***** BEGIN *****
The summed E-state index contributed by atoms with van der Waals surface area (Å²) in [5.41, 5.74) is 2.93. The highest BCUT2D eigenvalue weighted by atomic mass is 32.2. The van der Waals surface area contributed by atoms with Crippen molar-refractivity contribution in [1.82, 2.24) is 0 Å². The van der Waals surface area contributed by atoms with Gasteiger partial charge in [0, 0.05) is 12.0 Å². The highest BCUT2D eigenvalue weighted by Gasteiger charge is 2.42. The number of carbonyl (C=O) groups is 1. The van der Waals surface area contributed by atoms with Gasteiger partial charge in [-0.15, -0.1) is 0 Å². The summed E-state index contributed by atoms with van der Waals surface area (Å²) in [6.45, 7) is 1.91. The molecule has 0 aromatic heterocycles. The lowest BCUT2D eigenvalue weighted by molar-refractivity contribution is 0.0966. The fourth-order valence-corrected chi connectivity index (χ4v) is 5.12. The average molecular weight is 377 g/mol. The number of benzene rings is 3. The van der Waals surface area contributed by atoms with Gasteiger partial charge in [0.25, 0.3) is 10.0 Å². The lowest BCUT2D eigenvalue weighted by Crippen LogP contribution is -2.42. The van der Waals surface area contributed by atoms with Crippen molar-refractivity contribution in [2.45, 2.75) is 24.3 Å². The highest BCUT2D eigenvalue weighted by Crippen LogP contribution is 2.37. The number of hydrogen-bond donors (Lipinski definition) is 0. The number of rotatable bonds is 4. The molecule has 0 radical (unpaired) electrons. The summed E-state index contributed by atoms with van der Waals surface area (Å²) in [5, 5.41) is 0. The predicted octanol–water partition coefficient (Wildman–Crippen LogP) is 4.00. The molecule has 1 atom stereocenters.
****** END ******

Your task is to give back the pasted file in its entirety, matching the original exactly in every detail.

The summed E-state index contributed by atoms with van der Waals surface area (Å²) in [5.41, 5.74) is 2.93. The highest BCUT2D eigenvalue weighted by atomic mass is 32.2. The van der Waals surface area contributed by atoms with Crippen molar-refractivity contribution in [1.82, 2.24) is 0 Å². The van der Waals surface area contributed by atoms with Gasteiger partial charge in [0, 0.05) is 12.0 Å². The highest BCUT2D eigenvalue weighted by Gasteiger charge is 2.42. The number of carbonyl (C=O) groups is 1. The van der Waals surface area contributed by atoms with Gasteiger partial charge in [-0.15, -0.1) is 0 Å². The summed E-state index contributed by atoms with van der Waals surface area (Å²) in [6.45, 7) is 1.91. The molecule has 0 aromatic heterocycles. The lowest BCUT2D eigenvalue weighted by molar-refractivity contribution is 0.0966. The fourth-order valence-corrected chi connectivity index (χ4v) is 5.12. The average molecular weight is 377 g/mol. The number of benzene rings is 3. The van der Waals surface area contributed by atoms with Gasteiger partial charge in [0.25, 0.3) is 10.0 Å². The lowest BCUT2D eigenvalue weighted by Crippen LogP contribution is -2.42. The van der Waals surface area contributed by atoms with Crippen molar-refractivity contribution in [2.45, 2.75) is 24.3 Å². The highest BCUT2D eigenvalue weighted by Crippen LogP contribution is 2.37. The number of hydrogen-bond donors (Lipinski definition) is 0. The number of rotatable bonds is 4. The molecule has 0 radical (unpaired) electrons. The summed E-state index contributed by atoms with van der Waals surface area (Å²) in [5, 5.41) is 0. The predicted octanol–water partition coefficient (Wildman–Crippen LogP) is 4.00. The molecule has 1 atom stereocenters.